People are passionate about hanging a hammock as it can be part of your relaxation. You can hang hammock both indoors and outdoors. Having a hammock outdoors is the best way to have privileges.
But it doesn’t mean you can have one if you don’t own a lawn or land attached to the house. It would help if you were here with the question of how to hang a hammock indoors. Well, in that regard, I'll be describing the pretty easy way of hanging a hammock indoors.
Things you'll need:
Now Learn how to hang a hammock indoors step by step
1. Choose the place for hanging the hammock
The very first task would be choosing the spot for hanging the hammock. And remember, the first step is always the most difficult one.
Once you've selected the place, measure or know the length of your hammock. The two points you found should be facing each other without any obstacle between them.
If the walls of the room you choose are close enough, you can go for parallel walls. Normally that doesn’t happen, and the solution for that is to choose two perpendicular walls. That means you are choosing a corner of the room.
These spots aren’t the ultimate place for hanging the hammock. Rather they're the references.
Where ever you choose the spot, it must be 4 feet above the floor.
2. Looking for the studs
For this step, you require a stud finder. So, be sure to have one. With the stud finder, sweep slowly across the room’s wall until you find an edge of the stud. Once you found it mark it down.
How to know that you found it? The finder will light up or beep once it gets an edge of the stud.
3. Marking the edge of the stud
Now, start swiping the finder from the other direction of the wall till you get the other edge of the stud and mark it down as well.
4. Check up
Take a ruler and measure the two marks on the wall. If the distance between the two marks isn’t 1.5″, then it's not the stud you are looking for. Unfortunately, you have to try again till you get something like that.
5. get the center
The center point of the two marks should be at ¾ of one inch apart from each mark. So, measure that ¾” of one inch from one of the two marks and point as X.
This X is your stud’s center
Repeat this marking process till you get to the center of them both
6. Drilling pilot hole
For this, you'll need a 1/16” drill. Using that drill bit, drill the hole measuring at least two inches straightly into your marked spot on the wall.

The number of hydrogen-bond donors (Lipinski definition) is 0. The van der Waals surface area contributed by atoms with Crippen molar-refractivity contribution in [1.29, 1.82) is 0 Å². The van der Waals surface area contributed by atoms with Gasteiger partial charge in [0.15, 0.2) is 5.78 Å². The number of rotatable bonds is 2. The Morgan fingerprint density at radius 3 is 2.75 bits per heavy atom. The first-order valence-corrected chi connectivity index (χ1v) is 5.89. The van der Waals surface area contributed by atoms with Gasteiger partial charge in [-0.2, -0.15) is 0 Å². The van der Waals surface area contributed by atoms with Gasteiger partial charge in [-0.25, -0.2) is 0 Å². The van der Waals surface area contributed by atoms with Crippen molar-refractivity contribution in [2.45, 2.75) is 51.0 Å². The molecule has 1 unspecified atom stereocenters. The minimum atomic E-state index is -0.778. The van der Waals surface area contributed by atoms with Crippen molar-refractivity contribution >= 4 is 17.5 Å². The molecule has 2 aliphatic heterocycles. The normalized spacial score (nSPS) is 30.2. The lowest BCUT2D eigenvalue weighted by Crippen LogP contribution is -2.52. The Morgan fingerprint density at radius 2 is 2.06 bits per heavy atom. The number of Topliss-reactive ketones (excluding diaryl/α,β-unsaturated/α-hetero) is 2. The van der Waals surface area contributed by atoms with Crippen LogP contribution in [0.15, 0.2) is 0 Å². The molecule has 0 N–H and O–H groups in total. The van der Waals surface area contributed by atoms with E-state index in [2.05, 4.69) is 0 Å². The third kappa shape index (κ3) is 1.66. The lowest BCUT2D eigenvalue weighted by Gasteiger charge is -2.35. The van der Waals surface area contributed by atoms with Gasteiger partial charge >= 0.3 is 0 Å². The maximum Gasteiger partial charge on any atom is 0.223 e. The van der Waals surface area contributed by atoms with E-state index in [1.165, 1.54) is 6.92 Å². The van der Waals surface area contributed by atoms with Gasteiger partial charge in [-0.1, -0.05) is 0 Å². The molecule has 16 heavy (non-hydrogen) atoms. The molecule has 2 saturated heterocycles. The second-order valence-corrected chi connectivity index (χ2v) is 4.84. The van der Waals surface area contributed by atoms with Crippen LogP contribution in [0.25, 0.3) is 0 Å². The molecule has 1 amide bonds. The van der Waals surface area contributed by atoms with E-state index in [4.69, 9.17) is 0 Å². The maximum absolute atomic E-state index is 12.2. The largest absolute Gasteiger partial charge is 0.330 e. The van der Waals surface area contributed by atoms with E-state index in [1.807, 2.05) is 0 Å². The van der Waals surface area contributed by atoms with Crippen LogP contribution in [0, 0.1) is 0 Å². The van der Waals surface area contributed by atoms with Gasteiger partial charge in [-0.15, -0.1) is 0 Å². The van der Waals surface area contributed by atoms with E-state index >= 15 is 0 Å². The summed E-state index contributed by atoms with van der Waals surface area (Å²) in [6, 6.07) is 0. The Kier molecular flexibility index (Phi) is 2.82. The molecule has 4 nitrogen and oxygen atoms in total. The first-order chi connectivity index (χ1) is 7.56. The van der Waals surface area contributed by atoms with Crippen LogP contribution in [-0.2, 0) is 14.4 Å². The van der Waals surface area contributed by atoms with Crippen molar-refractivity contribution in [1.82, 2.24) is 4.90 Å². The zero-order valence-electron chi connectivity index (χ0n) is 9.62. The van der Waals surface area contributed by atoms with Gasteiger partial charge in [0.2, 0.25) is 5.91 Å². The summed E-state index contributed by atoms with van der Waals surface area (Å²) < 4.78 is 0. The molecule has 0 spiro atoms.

7. Expansion of the hole
Now, again drill into those pilot holes using a ¼” drill bit with a motive to expand them.
Apply these drilling and expanding steps for both marked studs.
8. Mounting the eyelets
Now you have to screw eyelet into those holes. The eyelet you use should have a measurement of 5/16 threaded. Start it by hand at the beginning to place it correctly.
9. Use of screwdriver
When you feel that your strength has met its limit and you can’t force anymore to tighten the screw, pick your screwdriver. Well, you are not going to use the screwdriver as you use it. Insert the screw drive through the eyelid and make it useful as a lever. In this way, the screwdriver will provide you enough leverage, and the eyelet will get fit into the hole perfectly.
Follow the step for both studs
10. Mounting the hammock
By now, your eyelet should be secured and safe to take the weight as your hammock can.
If your hammock provides clips with its end, then clip it with the eyelets.
All stud finders aren’t the same. The ones used here do beep or light up. Your one can operate differently. Please go through the manual of your tool to know how does it react upon finding the stud.
If you aren’t able to mount those eyelets into the studs, logically, it wouldn’t support your weight. As a result, the mounting can rip out of the room’s wall, and you can fell. Due to that ripping, substantial damage to the wall can also take place.
It sounds funny, but what I do is for the first week or one to two days, I lay something soft like foam or pillows underneath the hammock. So, that even if it falls, I won’t get hurt. I guess that’s the very safe precaution to test the hammock.
Is hanging hammock indoors safe?
Hanging hammock on ceilings or between walls is dangerous, and it should be known to you. Under any circumstances, you shouldn’t consider hanging a hammock on drywall alone. That’s the very reason I discuss the stud finding process. Find the stud properly with the mentioned checkup process and set the eyelet in the absolute place.
Are wall studs enough to hold the hammock?
Your hammock probably comes with instruction according to its length. Go through that before you mount.
You can suspend a hammock between two ceiling joists, two wall mount, or from a ceiling joist to a wall stud. Most of the hammocks have ropes or fabric, and hanging guidelines come with them.
What to do if I don’t want to damage or drill the wall?
Go for a hammock stand. It’s the most obvious & easiest way to hang a hammock without drilling the wall. Many hammocks come to withstand. Purchase that kind of hammock if you don’t intend to damage the wall. Or else you can buy the stand separately. While buying the stand, check that your hammock fits well on that stand.
What should be the exact height to hang a hammock?
Consider two heights off the ground for hanging two different types of hammocks.
For hammocks having spreader bars, the average vertical distance from the ground should be 4 to 5 feet or 1.25 to 1.5 meters.
The ground’s optimum vertical distance should be 6 to 8 feet or 1.8 to 2.4 meters for hammocks with no spreader bars.
By now, you know how to hang hammocks indoors, and it’s not that difficult. All you need is to be careful that you've done these simple steps correctly. Maintain drilling the proper stud spot, check it up, find the center, and that’s it. You can go for a readymade hammock with a stand or purchase a stand separately for not willing to drill the wall.